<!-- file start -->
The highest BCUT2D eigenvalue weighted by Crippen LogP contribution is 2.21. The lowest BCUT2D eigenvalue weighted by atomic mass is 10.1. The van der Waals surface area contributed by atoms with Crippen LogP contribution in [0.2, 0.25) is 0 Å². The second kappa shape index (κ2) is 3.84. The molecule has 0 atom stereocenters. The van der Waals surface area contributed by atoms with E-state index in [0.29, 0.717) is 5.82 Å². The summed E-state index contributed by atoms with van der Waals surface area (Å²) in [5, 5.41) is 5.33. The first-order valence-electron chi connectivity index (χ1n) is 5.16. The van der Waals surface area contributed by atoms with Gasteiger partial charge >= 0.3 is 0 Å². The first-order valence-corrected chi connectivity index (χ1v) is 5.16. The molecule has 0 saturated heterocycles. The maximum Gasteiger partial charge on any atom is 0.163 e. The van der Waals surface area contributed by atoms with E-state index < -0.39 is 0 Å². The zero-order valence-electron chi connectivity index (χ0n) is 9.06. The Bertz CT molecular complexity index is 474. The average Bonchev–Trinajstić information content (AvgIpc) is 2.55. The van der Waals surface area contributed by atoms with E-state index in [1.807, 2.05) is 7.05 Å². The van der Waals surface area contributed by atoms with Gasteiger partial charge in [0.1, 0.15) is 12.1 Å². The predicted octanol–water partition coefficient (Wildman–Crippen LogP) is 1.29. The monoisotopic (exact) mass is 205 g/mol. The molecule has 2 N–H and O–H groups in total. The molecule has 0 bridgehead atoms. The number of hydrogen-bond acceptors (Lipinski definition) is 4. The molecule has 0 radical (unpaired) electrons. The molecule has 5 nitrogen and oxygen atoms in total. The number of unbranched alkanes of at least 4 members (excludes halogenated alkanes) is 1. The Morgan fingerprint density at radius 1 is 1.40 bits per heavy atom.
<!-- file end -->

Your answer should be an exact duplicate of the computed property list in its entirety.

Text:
The highest BCUT2D eigenvalue weighted by Crippen LogP contribution is 2.21. The lowest BCUT2D eigenvalue weighted by atomic mass is 10.1. The van der Waals surface area contributed by atoms with Crippen LogP contribution in [0.2, 0.25) is 0 Å². The second kappa shape index (κ2) is 3.84. The molecule has 0 atom stereocenters. The van der Waals surface area contributed by atoms with E-state index in [0.29, 0.717) is 5.82 Å². The summed E-state index contributed by atoms with van der Waals surface area (Å²) in [5, 5.41) is 5.33. The first-order valence-electron chi connectivity index (χ1n) is 5.16. The van der Waals surface area contributed by atoms with Gasteiger partial charge >= 0.3 is 0 Å². The first-order valence-corrected chi connectivity index (χ1v) is 5.16. The molecule has 0 saturated heterocycles. The maximum Gasteiger partial charge on any atom is 0.163 e. The van der Waals surface area contributed by atoms with E-state index < -0.39 is 0 Å². The zero-order valence-electron chi connectivity index (χ0n) is 9.06. The Bertz CT molecular complexity index is 474. The average Bonchev–Trinajstić information content (AvgIpc) is 2.55. The van der Waals surface area contributed by atoms with E-state index in [1.807, 2.05) is 7.05 Å². The van der Waals surface area contributed by atoms with Gasteiger partial charge in [0.1, 0.15) is 12.1 Å². The predicted octanol–water partition coefficient (Wildman–Crippen LogP) is 1.29. The monoisotopic (exact) mass is 205 g/mol. The molecule has 2 N–H and O–H groups in total. The molecule has 0 bridgehead atoms. The number of hydrogen-bond acceptors (Lipinski definition) is 4. The molecule has 0 radical (unpaired) electrons. The molecule has 5 nitrogen and oxygen atoms in total. The number of unbranched alkanes of at least 4 members (excludes halogenated alkanes) is 1. The Morgan fingerprint density at radius 1 is 1.40 bits per heavy atom.